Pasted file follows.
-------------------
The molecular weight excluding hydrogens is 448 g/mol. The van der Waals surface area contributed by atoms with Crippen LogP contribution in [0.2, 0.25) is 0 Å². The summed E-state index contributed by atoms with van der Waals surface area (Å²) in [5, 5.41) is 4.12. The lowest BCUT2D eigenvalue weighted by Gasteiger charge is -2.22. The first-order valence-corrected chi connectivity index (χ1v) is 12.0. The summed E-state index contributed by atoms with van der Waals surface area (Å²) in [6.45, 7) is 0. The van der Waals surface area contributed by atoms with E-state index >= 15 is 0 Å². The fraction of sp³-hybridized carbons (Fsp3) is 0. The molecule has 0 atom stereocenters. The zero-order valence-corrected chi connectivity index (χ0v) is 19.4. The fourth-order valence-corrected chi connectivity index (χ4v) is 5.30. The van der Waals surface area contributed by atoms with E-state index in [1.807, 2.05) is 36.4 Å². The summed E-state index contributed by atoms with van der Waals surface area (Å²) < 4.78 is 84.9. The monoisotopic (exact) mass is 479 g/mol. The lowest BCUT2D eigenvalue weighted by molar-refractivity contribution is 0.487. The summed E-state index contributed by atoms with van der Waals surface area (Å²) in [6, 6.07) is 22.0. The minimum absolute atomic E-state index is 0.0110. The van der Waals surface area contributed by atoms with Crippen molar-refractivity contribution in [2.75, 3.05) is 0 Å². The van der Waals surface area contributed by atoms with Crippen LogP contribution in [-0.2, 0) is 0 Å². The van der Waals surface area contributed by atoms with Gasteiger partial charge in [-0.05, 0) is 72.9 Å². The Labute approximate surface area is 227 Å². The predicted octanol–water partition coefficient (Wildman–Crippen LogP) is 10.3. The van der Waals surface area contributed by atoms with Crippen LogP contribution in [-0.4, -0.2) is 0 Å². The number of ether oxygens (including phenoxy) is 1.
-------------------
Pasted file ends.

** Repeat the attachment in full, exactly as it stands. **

The molecular weight excluding hydrogens is 448 g/mol. The van der Waals surface area contributed by atoms with Crippen LogP contribution in [0.2, 0.25) is 0 Å². The summed E-state index contributed by atoms with van der Waals surface area (Å²) in [5, 5.41) is 4.12. The lowest BCUT2D eigenvalue weighted by Gasteiger charge is -2.22. The first-order valence-corrected chi connectivity index (χ1v) is 12.0. The summed E-state index contributed by atoms with van der Waals surface area (Å²) in [6.45, 7) is 0. The van der Waals surface area contributed by atoms with E-state index >= 15 is 0 Å². The fraction of sp³-hybridized carbons (Fsp3) is 0. The molecule has 0 atom stereocenters. The zero-order valence-corrected chi connectivity index (χ0v) is 19.4. The fourth-order valence-corrected chi connectivity index (χ4v) is 5.30. The van der Waals surface area contributed by atoms with E-state index in [1.807, 2.05) is 36.4 Å². The summed E-state index contributed by atoms with van der Waals surface area (Å²) < 4.78 is 84.9. The monoisotopic (exact) mass is 479 g/mol. The lowest BCUT2D eigenvalue weighted by molar-refractivity contribution is 0.487. The summed E-state index contributed by atoms with van der Waals surface area (Å²) in [6, 6.07) is 22.0. The minimum absolute atomic E-state index is 0.0110. The van der Waals surface area contributed by atoms with Crippen molar-refractivity contribution in [2.75, 3.05) is 0 Å². The van der Waals surface area contributed by atoms with Crippen LogP contribution in [-0.2, 0) is 0 Å². The van der Waals surface area contributed by atoms with Gasteiger partial charge in [-0.05, 0) is 72.9 Å². The Labute approximate surface area is 227 Å². The predicted octanol–water partition coefficient (Wildman–Crippen LogP) is 10.3. The van der Waals surface area contributed by atoms with Crippen LogP contribution in [-0.4, -0.2) is 0 Å². The number of ether oxygens (including phenoxy) is 1.